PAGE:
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While I am convinced that technology combined with excellent instruction can allow the creation of new and powerful learning experiences for students, I am also convinced that "learning by computer" alone will never adequately prepare students for the complex challenges they will face as adults. Here's why...

Reason #1 - Learning is socially situated, and computer-mediated social interactions are a narrow approximation of human interaction

James Greeno (Stanford University) and numerous education researchers agree that learning is socially situated. The behaviorists of the 1920's were only partly right, it turns out. For example, learning to read a book is an important skill (behavior). But while reading a book by yourself engages your mind with the author's mind, it's only a one way street. Reading a book with others, and discussing it, then (in some cases) putting it to practice, brings the learning to new levels.

This is why I'm currently underwhelmed by current attempts to replace textbooks with electronic textbooks. While there is an obvious cost saving potential from eliminating the printing costs (and with open resources, the cost of content itself) and the backpack weight reductions are much appreciated, the exciting breakthrough will be when the electronic book does MORE than a printed book.

At Carnegie Mellon, Professor Ananda Gunawardena has shown what is possible through his "adaptive book" research. This electronic textbook system allows for the annotation of electronic text, but more importantly, the annotations are can be SHARED. Imagine margin notes that can be traded among study partners, and the ability download "expert commentaries" that can be revealed while reading. In essence, the textbook moves from a "solo learning experience" to becoming the foundation for shared conversation - and a new form of assessment.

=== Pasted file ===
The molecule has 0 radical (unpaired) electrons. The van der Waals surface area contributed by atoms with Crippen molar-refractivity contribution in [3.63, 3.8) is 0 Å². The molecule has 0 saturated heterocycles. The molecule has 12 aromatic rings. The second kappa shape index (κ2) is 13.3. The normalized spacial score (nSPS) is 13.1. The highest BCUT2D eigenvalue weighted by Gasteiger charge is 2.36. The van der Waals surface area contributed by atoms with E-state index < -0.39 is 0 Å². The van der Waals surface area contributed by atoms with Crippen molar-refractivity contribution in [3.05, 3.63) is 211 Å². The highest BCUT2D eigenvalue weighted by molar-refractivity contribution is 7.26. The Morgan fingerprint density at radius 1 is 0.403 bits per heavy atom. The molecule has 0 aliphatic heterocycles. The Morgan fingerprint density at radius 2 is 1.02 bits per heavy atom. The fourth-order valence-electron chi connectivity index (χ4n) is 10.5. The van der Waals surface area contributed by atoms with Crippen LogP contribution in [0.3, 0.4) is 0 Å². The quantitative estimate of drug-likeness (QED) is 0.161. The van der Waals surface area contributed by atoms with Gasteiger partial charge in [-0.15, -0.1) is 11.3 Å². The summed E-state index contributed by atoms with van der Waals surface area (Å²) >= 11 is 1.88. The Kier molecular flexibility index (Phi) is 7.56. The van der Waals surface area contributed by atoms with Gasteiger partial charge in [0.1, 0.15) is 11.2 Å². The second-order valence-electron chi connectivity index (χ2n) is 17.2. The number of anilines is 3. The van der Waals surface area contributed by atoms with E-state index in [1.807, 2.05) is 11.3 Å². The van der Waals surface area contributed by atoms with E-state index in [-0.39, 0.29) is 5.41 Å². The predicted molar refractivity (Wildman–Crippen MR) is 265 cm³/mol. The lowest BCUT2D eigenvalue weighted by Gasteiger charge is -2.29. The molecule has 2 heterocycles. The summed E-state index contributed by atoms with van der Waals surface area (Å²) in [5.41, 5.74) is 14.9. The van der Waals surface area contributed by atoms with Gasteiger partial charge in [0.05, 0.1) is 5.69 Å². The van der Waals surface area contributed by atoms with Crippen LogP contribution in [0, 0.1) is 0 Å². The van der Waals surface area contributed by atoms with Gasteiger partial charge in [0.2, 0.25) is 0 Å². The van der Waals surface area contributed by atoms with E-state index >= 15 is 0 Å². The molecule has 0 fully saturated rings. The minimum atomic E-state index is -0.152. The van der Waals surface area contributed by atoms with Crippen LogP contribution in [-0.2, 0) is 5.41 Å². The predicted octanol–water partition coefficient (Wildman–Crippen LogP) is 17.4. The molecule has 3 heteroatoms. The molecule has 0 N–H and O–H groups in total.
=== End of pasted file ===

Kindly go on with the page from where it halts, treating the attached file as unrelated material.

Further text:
Even so, sharing annotations is complementary to but not a substitute for live, scholarly discourse and debate.

Reason #2 - Enriching experiences help to develop the brain's capacity for intelligence and creativity

Marian Diamond, in her book, "Magic Trees of the Mind: How to Nurture Your Child's Intelligence, Creativity, and Healthy Emotions from Birth Through Adolescence" (1998), describes in their research how "enriching experiences" positively impact the brain's neurological capacity. At the risk of over-simplifying their work, the net result of enrichment is that the neuron's dendritic structure becomes more complex and capable - even with adults.

One could argue that ICT-mediated learning is, itself, enriching. Clearly this is true in as much as computers can provide experiences that complement many traditional classroom experiences. Having ready access to data collection and analysis tools, for example, allows students to ask deeper, what-if types of questions in real-time during an experiment or out in the field. But notice that in these two cases, the technology use is part of a larger instructional experience (the lab or the field).

Using computers to REPLACE enriching experiences will not accomplish the same purpose - your neurons will know the difference! Designing a 3D model of a house on a computer is one type of experience; using that design to build an actual scale model, then going on to building the full-scale object introduces a rich set of experiences that you cannot have with the computer alone. Going on a virtual field trip is nice when the real trip is impossible, but it can never be as enriching as the actual visit.